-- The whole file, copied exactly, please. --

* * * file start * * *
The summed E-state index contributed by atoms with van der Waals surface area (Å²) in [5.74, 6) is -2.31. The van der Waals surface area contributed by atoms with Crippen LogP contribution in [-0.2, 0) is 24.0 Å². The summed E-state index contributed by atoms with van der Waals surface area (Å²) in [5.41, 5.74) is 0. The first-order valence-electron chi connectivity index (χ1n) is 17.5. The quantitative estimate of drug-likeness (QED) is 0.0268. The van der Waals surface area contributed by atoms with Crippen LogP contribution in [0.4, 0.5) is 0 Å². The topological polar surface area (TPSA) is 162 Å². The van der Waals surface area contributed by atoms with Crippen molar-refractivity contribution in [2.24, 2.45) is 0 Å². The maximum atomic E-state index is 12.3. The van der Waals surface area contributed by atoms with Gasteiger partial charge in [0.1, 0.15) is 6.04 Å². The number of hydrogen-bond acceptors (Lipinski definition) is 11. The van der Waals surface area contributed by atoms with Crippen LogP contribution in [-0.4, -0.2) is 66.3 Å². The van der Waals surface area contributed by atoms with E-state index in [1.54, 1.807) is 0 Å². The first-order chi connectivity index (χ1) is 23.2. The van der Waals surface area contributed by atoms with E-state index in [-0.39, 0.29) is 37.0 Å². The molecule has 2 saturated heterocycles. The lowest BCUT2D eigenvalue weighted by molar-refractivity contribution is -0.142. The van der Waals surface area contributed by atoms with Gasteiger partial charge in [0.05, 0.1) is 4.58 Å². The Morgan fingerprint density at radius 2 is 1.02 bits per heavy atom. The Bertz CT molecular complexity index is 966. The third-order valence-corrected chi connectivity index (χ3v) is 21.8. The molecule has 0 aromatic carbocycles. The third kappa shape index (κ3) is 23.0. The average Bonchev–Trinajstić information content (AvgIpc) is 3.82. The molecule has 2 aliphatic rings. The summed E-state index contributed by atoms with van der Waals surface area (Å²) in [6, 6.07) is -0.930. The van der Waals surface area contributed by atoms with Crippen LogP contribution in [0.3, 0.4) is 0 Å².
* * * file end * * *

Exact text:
The summed E-state index contributed by atoms with van der Waals surface area (Å²) in [5.74, 6) is -2.31. The van der Waals surface area contributed by atoms with Crippen LogP contribution in [-0.2, 0) is 24.0 Å². The summed E-state index contributed by atoms with van der Waals surface area (Å²) in [5.41, 5.74) is 0. The first-order valence-electron chi connectivity index (χ1n) is 17.5. The quantitative estimate of drug-likeness (QED) is 0.0268. The van der Waals surface area contributed by atoms with Crippen LogP contribution in [0.4, 0.5) is 0 Å². The topological polar surface area (TPSA) is 162 Å². The van der Waals surface area contributed by atoms with Crippen molar-refractivity contribution in [2.24, 2.45) is 0 Å². The maximum atomic E-state index is 12.3. The van der Waals surface area contributed by atoms with Gasteiger partial charge in [0.1, 0.15) is 6.04 Å². The number of hydrogen-bond acceptors (Lipinski definition) is 11. The van der Waals surface area contributed by atoms with Crippen LogP contribution in [-0.4, -0.2) is 66.3 Å². The van der Waals surface area contributed by atoms with E-state index in [1.54, 1.807) is 0 Å². The first-order chi connectivity index (χ1) is 23.2. The van der Waals surface area contributed by atoms with E-state index in [-0.39, 0.29) is 37.0 Å². The molecule has 2 saturated heterocycles. The lowest BCUT2D eigenvalue weighted by molar-refractivity contribution is -0.142. The van der Waals surface area contributed by atoms with Gasteiger partial charge in [0.05, 0.1) is 4.58 Å². The Morgan fingerprint density at radius 2 is 1.02 bits per heavy atom. The Bertz CT molecular complexity index is 966. The third-order valence-corrected chi connectivity index (χ3v) is 21.8. The molecule has 0 aromatic carbocycles. The third kappa shape index (κ3) is 23.0. The average Bonchev–Trinajstić information content (AvgIpc) is 3.82. The molecule has 2 aliphatic rings. The summed E-state index contributed by atoms with van der Waals surface area (Å²) in [6, 6.07) is -0.930. The van der Waals surface area contributed by atoms with Crippen LogP contribution in [0.3, 0.4) is 0 Å².